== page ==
UNHCR: No, we can't control return. The return is a right. People are returning back to their country. There are difficulties, they understand. They know it is tough. They have made a choice given reliable information. Some of them have come to visit and have a look around before they have brought their families. It is not a decision that these people are rushing into. Let me emphasis that this package of assistance has been in place for many years. We had it last year, we had it the year before. In fact, the average ..... were provided assistance of 350 kg of wheat to every family. This year we have decreased it to 150 kg. There were not many takers last year I can tell year. This package was there. People are returning back not because we are providing them with assistance. They have already made this decision based on the information that they have. What we are doing, we are providing them with a basic assistance, we are lending them a hand so that they can cope with the difficulties they will face once they are here. I don't think that the assistance we are giving plays a major part in the decision to return back home.

Q: [Inaudible] Follow-up comment that complaints have been heard that life in the camps is better than here in Kabul.

UNHCR: I am surprised to hear that. I have been in this region for three years. I have been the spokesman for UNHCR in Pakistan and I have covered Afghanistan for the last three years. I can tell you that the conditions of the Afghans in the neighbouring countries are not that nice. Conditions have deteriorated in those countries. They are no longer welcome. They live a marginalised existence. They are a marginalized under class. Many of the rich Afghans have been poor. People who have really not had much of an existence in the neighbouring countries. Of course, there are a large number of people who are educated and skilled and are returning back. But I can tell you for sure that Pakistan and Iran are not the land of milk and honey to Afghan refugees.

Q: [inaudible] Question on whether the UN will be involved in the Loya Jirga.

Spokesman: Yes, I think we will be, but only in a supporting role as we have been supporting the Loya Jirga Commission. Right now all the arrangements are being completed regarding logistics, regarding security, regarding housing, regarding feeding people. Delegates alone will be 1,500. It is a huge undertaking to have all these people for one week at a site that has been partially destroyed. Everything is being renovated, there will be a huge tent, other tents are being put up as well for smaller group meetings, facilities for the media as well. This reminds me - those of you who have already some indication from your head offices back home what kinds of numbers there will be from your media here to cover the Loya Jirga, please let us know. It is not yet the accreditation process. We will have to accredit all of you for the Loya Jirga but that is not happening yet. We would just like to have an indication of the numbers you envision will be representing your media. Our role is the one of supporting with facilities. Of course, all the content, all the substantive decisions will all belong to the delegates of the Loya Jirga.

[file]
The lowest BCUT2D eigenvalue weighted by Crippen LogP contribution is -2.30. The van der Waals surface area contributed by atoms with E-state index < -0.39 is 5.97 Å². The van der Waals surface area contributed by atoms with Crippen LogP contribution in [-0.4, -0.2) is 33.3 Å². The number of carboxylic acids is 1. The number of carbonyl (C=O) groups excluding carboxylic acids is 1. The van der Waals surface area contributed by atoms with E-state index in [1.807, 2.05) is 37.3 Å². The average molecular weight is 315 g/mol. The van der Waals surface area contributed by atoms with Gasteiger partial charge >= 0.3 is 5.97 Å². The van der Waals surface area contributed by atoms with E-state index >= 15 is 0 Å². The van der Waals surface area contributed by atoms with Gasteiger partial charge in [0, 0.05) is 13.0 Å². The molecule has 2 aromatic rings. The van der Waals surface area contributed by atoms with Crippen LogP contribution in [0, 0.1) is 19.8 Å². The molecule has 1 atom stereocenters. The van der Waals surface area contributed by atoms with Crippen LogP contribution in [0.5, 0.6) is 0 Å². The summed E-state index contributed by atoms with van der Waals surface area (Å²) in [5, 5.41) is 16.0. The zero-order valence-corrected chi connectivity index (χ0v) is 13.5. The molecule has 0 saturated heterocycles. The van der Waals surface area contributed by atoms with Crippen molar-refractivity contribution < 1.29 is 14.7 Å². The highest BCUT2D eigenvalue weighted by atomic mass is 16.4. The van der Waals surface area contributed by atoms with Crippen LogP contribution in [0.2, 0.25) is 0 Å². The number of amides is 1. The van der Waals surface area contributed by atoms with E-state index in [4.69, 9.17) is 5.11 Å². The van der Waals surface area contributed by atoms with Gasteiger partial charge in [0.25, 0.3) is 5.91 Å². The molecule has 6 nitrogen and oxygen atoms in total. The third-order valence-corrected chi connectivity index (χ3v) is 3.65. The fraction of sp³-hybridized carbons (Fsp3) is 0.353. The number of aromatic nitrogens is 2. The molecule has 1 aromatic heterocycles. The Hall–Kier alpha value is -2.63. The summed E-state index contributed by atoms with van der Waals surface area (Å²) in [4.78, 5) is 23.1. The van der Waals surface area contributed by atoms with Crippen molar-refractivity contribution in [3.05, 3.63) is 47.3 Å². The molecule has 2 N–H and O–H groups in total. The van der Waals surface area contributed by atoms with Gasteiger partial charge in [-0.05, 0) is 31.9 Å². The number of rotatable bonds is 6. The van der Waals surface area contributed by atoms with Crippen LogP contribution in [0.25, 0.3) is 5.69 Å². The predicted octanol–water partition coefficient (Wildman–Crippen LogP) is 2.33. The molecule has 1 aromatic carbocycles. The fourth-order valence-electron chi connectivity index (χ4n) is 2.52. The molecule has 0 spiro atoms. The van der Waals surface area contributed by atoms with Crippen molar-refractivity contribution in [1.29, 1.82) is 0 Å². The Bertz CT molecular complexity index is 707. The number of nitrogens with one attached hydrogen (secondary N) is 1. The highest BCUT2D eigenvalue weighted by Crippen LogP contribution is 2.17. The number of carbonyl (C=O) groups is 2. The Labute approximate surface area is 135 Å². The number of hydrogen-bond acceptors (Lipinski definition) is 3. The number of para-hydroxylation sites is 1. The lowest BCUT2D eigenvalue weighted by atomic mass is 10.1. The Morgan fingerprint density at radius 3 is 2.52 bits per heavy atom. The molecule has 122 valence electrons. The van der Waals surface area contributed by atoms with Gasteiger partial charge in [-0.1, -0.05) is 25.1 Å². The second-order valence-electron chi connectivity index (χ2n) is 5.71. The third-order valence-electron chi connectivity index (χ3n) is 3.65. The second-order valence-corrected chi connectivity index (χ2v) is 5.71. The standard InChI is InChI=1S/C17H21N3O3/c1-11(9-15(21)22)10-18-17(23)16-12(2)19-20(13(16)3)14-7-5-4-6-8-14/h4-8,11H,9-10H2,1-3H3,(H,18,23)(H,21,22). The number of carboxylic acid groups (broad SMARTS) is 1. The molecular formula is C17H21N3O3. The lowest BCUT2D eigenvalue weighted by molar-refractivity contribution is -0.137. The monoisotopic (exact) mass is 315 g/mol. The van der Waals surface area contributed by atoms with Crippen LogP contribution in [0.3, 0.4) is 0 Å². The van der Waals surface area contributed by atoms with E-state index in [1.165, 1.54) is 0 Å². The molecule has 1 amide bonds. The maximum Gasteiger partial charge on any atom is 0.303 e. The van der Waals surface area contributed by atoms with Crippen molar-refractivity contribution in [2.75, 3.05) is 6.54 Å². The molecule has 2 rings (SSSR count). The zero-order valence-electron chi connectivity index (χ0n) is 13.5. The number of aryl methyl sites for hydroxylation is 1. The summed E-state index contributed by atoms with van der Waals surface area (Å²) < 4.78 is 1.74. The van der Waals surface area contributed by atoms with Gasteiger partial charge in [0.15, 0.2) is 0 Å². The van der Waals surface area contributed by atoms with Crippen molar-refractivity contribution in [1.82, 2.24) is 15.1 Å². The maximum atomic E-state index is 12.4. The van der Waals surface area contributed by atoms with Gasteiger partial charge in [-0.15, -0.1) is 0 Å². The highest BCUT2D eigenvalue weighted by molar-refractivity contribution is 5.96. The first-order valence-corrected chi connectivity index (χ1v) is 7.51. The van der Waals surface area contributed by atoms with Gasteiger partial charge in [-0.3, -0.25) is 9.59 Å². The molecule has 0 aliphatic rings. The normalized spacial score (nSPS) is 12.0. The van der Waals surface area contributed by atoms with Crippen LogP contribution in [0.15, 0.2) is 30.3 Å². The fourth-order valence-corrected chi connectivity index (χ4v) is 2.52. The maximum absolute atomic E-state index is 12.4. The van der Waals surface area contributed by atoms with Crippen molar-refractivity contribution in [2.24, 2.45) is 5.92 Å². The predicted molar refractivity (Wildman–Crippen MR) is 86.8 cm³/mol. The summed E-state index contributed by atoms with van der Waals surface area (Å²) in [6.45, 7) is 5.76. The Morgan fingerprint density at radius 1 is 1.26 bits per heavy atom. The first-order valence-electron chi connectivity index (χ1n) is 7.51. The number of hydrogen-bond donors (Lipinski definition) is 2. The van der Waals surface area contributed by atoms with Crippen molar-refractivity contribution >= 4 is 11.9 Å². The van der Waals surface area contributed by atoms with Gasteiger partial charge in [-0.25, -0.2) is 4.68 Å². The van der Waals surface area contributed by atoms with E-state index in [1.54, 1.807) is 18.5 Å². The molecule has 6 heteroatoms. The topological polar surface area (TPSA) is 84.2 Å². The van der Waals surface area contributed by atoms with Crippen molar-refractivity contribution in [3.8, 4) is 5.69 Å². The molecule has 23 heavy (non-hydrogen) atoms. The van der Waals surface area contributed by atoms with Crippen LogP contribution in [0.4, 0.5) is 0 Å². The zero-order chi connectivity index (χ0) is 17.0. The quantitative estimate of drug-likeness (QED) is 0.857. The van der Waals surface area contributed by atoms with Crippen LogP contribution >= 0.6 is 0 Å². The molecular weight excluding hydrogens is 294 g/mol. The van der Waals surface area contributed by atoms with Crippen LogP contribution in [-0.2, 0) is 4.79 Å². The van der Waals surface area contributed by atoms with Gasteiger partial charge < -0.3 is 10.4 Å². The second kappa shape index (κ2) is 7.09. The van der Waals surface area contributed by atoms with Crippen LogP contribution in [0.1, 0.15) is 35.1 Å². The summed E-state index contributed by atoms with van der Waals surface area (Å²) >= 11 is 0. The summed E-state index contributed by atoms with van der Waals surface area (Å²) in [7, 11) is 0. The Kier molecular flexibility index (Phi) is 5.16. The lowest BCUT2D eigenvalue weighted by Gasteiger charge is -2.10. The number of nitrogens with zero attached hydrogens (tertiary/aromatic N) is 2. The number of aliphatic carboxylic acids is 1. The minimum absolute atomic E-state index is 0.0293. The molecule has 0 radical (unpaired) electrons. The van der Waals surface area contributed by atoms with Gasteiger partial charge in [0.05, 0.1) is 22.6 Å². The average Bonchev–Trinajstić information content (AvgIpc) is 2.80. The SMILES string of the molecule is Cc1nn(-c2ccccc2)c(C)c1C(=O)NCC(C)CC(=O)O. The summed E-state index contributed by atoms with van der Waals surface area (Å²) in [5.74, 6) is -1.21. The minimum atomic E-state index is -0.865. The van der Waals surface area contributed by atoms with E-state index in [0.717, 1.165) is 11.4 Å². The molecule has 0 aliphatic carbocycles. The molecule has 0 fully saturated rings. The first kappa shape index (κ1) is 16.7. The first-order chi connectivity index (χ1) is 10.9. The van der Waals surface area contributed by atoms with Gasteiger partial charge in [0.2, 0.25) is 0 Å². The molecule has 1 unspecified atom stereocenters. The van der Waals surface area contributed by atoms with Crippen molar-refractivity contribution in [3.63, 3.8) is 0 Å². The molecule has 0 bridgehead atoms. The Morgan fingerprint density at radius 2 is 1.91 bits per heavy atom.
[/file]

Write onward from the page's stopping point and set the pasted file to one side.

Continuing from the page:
Q: [inaudible] Question on whether we have monitors at all the elections.

Spokesman: I believe so, we are supposed to have monitors in as many places as possible and I believe yes, in fact we have.

Q: [inaudible]

Spokesman: I don't have the specifics right now for you, but as you heard Mr. Brahimi talk about yesterday at his press conference, the process is by and large moving well. There have been some indications of problems of intimidation here. We have some [inaudible] and fighting there. Different views of local authorities but that is expected isn't it? I don't think anyone expected this process to be like as if it were in Switzerland. In many countries you have political arguments and I think that is very healthy to have political arguments when you have an election. It is possible that after 23 years of conflict the act of discussing has been left a bit on the side and that could be build up to violence.

We have had so far the process of 181 districts shunas. But the procedures established by the Commission are being applied. They foresee, that whenever in a given district there are no conditions, or the conditions are such that the process can not run according to the procedures, that shura is then suspended. It should then happen at another time when the conditions are in place. Or, if the conditions are not in place at that location, the process or the shura itself can be transferred elsewhere. And finally, if not even that is possible, the Commission appoints the delegates from that particular region so all this has been foreseen by the commission and is being applied.

Q: [inaudible] Question on delays in the process.

Spokesman: The design of the schedule was incorporating possible delays and indeed we have had a few delays, we are somewhat delayed in certain areas but we are still within the period that was allowed for possible delays. As of now, the plan is still to go on as planned with the Loya Jirga starting 10 June in Kabul.

Q: [inaudible] Question on the number of women who have been selected.

Spokesman: As of yesterday, 181 districts in which 8,201 people were selected of which 63 were women. I repeat, these are people who are still to go to the second phase when they are elected. And as you know in the commission procedures 160 seats were reserved for women independently of how many women are elected.

Q: [inaudible] Question to clarify the number of districts that have had elections and how many are still remaining.

Spokesman: The total number of districts is around 180, so we have about 200 or so to go. We hope to have about 15 a day. That is the idea for us to still make it and now that we have aircraft support, even though the weather has not helped on a couple of days in a couple of locations, we hope that with helicopters and planes this process will expedited.

Q: [inaudible] Question on whether any women have already made it to the second phase.

Spokesman: I don't have that information. Probably not, because there would be a lot of fireworks if that had happened. I will have to check that for you.

Thank you very much and have a nice afternoon.